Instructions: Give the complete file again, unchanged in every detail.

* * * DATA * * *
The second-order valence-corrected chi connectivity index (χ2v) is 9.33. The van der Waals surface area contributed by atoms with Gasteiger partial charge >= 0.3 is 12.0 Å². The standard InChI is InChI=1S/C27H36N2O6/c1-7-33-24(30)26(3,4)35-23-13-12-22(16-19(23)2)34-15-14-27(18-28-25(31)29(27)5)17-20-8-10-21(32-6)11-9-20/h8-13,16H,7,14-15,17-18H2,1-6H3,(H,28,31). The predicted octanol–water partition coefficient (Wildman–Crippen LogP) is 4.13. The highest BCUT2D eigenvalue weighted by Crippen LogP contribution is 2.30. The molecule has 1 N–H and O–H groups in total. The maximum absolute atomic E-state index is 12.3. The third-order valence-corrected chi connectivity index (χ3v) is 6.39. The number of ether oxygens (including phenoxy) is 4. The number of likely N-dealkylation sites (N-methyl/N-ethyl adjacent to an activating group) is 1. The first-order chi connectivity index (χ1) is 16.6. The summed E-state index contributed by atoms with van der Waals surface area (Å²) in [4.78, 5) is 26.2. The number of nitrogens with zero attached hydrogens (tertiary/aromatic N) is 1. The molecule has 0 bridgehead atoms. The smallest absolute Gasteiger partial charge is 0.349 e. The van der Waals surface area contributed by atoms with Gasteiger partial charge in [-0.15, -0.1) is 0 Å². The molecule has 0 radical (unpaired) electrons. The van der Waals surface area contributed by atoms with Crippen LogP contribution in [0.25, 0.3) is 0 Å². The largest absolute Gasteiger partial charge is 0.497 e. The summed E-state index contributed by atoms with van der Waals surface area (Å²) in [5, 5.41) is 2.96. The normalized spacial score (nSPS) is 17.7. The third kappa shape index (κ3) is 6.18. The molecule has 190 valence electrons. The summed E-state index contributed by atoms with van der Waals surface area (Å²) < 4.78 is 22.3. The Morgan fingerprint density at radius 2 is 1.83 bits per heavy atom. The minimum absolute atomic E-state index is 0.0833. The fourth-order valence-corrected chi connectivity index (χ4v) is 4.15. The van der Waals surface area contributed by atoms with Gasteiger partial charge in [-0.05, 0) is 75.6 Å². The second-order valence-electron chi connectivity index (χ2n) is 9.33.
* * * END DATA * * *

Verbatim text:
The second-order valence-corrected chi connectivity index (χ2v) is 9.33. The van der Waals surface area contributed by atoms with Gasteiger partial charge >= 0.3 is 12.0 Å². The standard InChI is InChI=1S/C27H36N2O6/c1-7-33-24(30)26(3,4)35-23-13-12-22(16-19(23)2)34-15-14-27(18-28-25(31)29(27)5)17-20-8-10-21(32-6)11-9-20/h8-13,16H,7,14-15,17-18H2,1-6H3,(H,28,31). The predicted octanol–water partition coefficient (Wildman–Crippen LogP) is 4.13. The highest BCUT2D eigenvalue weighted by Crippen LogP contribution is 2.30. The molecule has 1 N–H and O–H groups in total. The maximum absolute atomic E-state index is 12.3. The third-order valence-corrected chi connectivity index (χ3v) is 6.39. The number of ether oxygens (including phenoxy) is 4. The number of likely N-dealkylation sites (N-methyl/N-ethyl adjacent to an activating group) is 1. The first-order chi connectivity index (χ1) is 16.6. The summed E-state index contributed by atoms with van der Waals surface area (Å²) in [4.78, 5) is 26.2. The number of nitrogens with zero attached hydrogens (tertiary/aromatic N) is 1. The molecule has 0 bridgehead atoms. The smallest absolute Gasteiger partial charge is 0.349 e. The van der Waals surface area contributed by atoms with Gasteiger partial charge in [-0.15, -0.1) is 0 Å². The molecule has 0 radical (unpaired) electrons. The van der Waals surface area contributed by atoms with Crippen LogP contribution in [0.25, 0.3) is 0 Å². The largest absolute Gasteiger partial charge is 0.497 e. The summed E-state index contributed by atoms with van der Waals surface area (Å²) in [5, 5.41) is 2.96. The normalized spacial score (nSPS) is 17.7. The third kappa shape index (κ3) is 6.18. The molecule has 190 valence electrons. The summed E-state index contributed by atoms with van der Waals surface area (Å²) < 4.78 is 22.3. The Morgan fingerprint density at radius 2 is 1.83 bits per heavy atom. The minimum absolute atomic E-state index is 0.0833. The fourth-order valence-corrected chi connectivity index (χ4v) is 4.15. The van der Waals surface area contributed by atoms with Gasteiger partial charge in [-0.05, 0) is 75.6 Å². The second-order valence-electron chi connectivity index (χ2n) is 9.33.